Overlapping meta-analyses on the same topic: survey of published studiesBMJ 2013; 347 doi: https://doi.org/10.1136/bmj.f4501 (Published 19 July 2013) Cite this as: BMJ 2013;347:f4501
- Konstantinos C Siontis, resident physician1,
- Tina Hernandez-Boussard, assistant professor2,
- John P A Ioannidis, professor34
- 1Department of Medicine and Mayo School of Graduate Medical Education, College of Medicine, Mayo Clinic, Rochester, MN, USA
- 2Department of Surgery, Stanford University School of Medicine, Stanford, CA, USA
- 3Stanford Prevention Research Center, Department of Medicine and Department of Health Research and Policy, Stanford University School of Medicine, Stanford, CA, USA
- 4Department of Statistics, Stanford University School of Humanities and Sciences, Stanford, CA, USA
- Correspondence to: J P A Ioannidis
- Accepted 9 July 2013
Objective To assess how common it is to have multiple overlapping meta-analyses of randomized trials published on the same topic.
Design Survey of published meta-analyses.
Data sources PubMed.
Study selection and methods Meta-analyses published in 2010 were identified, and 5% of them were randomly selected. We further selected those that included randomized trials and examined effectiveness of any medical intervention. For eligible meta-analyses, we searched for other meta-analyses on the same topic (covering the same comparisons, indications/settings, and outcomes or overlapping subsets of them) published until February 2013.
Results Of 73 eligible meta-analyses published in 2010, 49 (67%) had at least one other overlapping meta-analysis (median two meta-analyses per topic, interquartile range 1-4, maximum 13). In 17 topics at least one author was involved in at least two of the overlapping meta-analyses. No characteristics of the index meta-analyses were associated with the potential for overlapping meta-analyses. Among pairs of overlapping meta-analyses in 20 randomly selected topics, 13 of the more recent meta-analyses did not include any additional outcomes. In three of the four topics with eight or more published meta-analyses, many meta-analyses examined only a subset of the eligible interventions or indications/settings covered by the index meta-analysis. Conversely, for statins in the prevention of atrial fibrillation after cardiac surgery, 11 meta-analyses were published with similar eligibility criteria for interventions and setting: there was still variability on which studies were included, but the results were always similar or even identical across meta-analyses.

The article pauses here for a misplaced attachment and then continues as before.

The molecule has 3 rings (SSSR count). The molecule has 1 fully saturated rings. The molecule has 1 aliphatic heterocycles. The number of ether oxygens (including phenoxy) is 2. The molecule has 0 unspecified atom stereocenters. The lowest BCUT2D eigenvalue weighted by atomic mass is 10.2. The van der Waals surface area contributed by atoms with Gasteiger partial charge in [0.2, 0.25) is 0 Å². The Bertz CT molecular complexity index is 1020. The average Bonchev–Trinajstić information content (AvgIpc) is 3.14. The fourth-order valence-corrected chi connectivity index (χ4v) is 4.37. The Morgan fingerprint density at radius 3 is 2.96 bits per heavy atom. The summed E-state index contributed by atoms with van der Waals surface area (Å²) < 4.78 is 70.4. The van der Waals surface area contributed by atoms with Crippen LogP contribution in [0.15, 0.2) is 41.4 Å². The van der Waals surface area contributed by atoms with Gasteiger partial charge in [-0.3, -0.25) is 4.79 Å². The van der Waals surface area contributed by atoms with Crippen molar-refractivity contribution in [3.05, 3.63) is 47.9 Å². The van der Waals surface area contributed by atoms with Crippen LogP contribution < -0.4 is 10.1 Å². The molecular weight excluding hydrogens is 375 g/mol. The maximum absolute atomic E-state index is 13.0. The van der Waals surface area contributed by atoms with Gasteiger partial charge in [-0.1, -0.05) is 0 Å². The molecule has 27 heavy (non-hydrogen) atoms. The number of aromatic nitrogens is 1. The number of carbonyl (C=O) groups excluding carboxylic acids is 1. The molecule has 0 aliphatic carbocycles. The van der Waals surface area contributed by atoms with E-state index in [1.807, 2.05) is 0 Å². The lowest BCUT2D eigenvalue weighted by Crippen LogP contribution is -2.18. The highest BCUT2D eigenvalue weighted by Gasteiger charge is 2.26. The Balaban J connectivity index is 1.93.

Conclusions While some independent replication of meta-analyses by different teams is possibly useful, the overall picture suggests that there is a waste of efforts with many topics covered by multiple overlapping meta-analyses.
Contributors: JPAI had the original idea, and all three authors conceived and designed the study. KCS and TH identified the eligible meta-analyses and extracted the relevant data. KCS and JPAI performed the statistical analyses, and all authors interpreted the data. KCS and JPAI wrote the manuscript, and all authors revised it critically for content and approved the final version. JPAI is guarantor.
Funding: This research received no specific grant from any funding agency in the public, commercial, or not-for-profit sectors.
Competing interests: All authors have completed the ICMJE uniform disclosure form at www.icmje.org/coi_disclosure.pdf (available on request from the corresponding author) and declare: no support from any organisation for the submitted work; no financial relationships with any organisations that might have an interest in the submitted work in the previous three years; no other relationships or activities that could appear to have influenced the submitted work.
Ethical approval: Not required.
Data sharing: Datasets are available from the corresponding author.
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